Efforts like these are starting to pay off. For the first time ever, the talent shortage in cybersecurity workers shrank in 2019, according to the 2020 (ISC)2 Cybersecurity Workforce Study. This is due to those 700,000 new workers, but also to a decline in job openings from 4 million to 3.1 million, due to cutbacks from the economic slump.
Deepen the talent pool
At the same time, the pandemic has opened IT leaders’ eyes to what a workforce can look like. As with many other job functions, increased productivity for people working from home means security teams are more willing to hire people regardless of where they live.
Standard Chartered PLC, the London-based financial giant, has created a two-year apprenticeship aimed at tapping into a more diverse, global talent pool. “We’ve spent considerable effort exploring how to create a diverse and sustainable pipeline of cyber talent,” says Tanuj Kapilashrami, Standard Chartered’s group head of human resources.
Other wells of talent are also getting more attention. IBM’s Australian division recently announced a program to train 3,000 military veterans to join the profession. New York City is offering free access to 4,000 Coursera classes — including on cybersecurity — to unemployed and underemployed New Yorkers. Meanwhile, industry blogs and virtual conferences are full of advice on the need to stop writing daunting job postings requiring years of experience and specialized certifications in order to widen the candidate pool.
Develop from within
Ultimately, for most companies, the main source of new talent will come from within. Many employees have the requisite math skills and innate talents to quickly become effective security team members. Accountants, auditors, quality assurance managers or general IT experts are natural candidates, says Mark Hanson, head of talent analytics at Emsi.
“These professionals already know a lot about IT systems, they have immense attention to detail, and they understand how to track a chain of events to identify the cause of a problem,” says Hanson. For instance, an accountant is more likely to spot a sophisticated financial fraud scheme. And network administrators and IT staffers already understand how to protect the company without slowing down everyone’s computers.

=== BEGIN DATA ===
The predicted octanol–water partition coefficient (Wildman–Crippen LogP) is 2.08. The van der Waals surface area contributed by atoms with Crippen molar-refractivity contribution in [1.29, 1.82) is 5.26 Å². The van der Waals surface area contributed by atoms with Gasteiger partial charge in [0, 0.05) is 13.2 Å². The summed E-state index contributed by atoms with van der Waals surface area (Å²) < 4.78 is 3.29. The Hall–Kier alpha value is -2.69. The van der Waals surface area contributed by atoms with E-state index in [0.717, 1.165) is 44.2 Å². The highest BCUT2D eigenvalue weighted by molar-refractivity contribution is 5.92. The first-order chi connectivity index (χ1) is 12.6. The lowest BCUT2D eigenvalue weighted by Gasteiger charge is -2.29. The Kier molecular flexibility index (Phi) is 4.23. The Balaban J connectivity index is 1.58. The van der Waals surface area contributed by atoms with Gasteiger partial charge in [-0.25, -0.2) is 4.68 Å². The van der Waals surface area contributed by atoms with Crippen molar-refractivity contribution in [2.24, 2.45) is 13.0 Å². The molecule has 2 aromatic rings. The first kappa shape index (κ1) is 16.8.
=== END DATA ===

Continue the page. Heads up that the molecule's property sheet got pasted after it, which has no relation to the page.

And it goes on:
What’s more, many of these workers hold jobs with uncertain futures. Companies that move IT services to the cloud often need fewer network admins. Accountants and people working in areas like administration or sales face the risks of automation. Companies such as AT&T, Morgan Stanley and the federal government, through its Federal Cybersecurity Reskilling Academy, have all seen strong interest from people interested in cybersecurity as a career.
At Standard Chartered, internal talent development is a big focus. In the past 12 months, 33% of the 700-plus security personnel it hired were recruited in-house, says Kapilashrami. She wants to increase that to 50% in the next few years and ultimately to 70%. “We’re focused on building an internal talent pool and re-skilling our workforce,” she says.
Inspiring cyber youths
Companies can only do so much on their own, of course. New thinking will be needed to completely restock the talent pipeline, says Pescatore. SANS, for example, recently partnered with the National Cyber Scholarship Foundation to launch CyberStart, a competition in which high school students compete for $2 million in college scholarships.
Students win by scoring well in game-like contests to save the environment, and in the process are exposed to subjects such as programming, cryptography and forensics.
Which brings us back to Hendrix, who mistakenly found his way into cybersecurity by watching a serial killer show. These days, he’s doing his part to ensure that under-represented youth have cybersecurity on their radar from a young age. Though the pandemic has shut down his in-person tech literacy talks at San Antonio–area schools, he recently published a book called “Saleen, the CyberTeen” about a young Black girl.
“My mission is to educate younger generations about the possibilities,” Hendrix says. “And there’s a growing recognition in the industry that they will be needed.”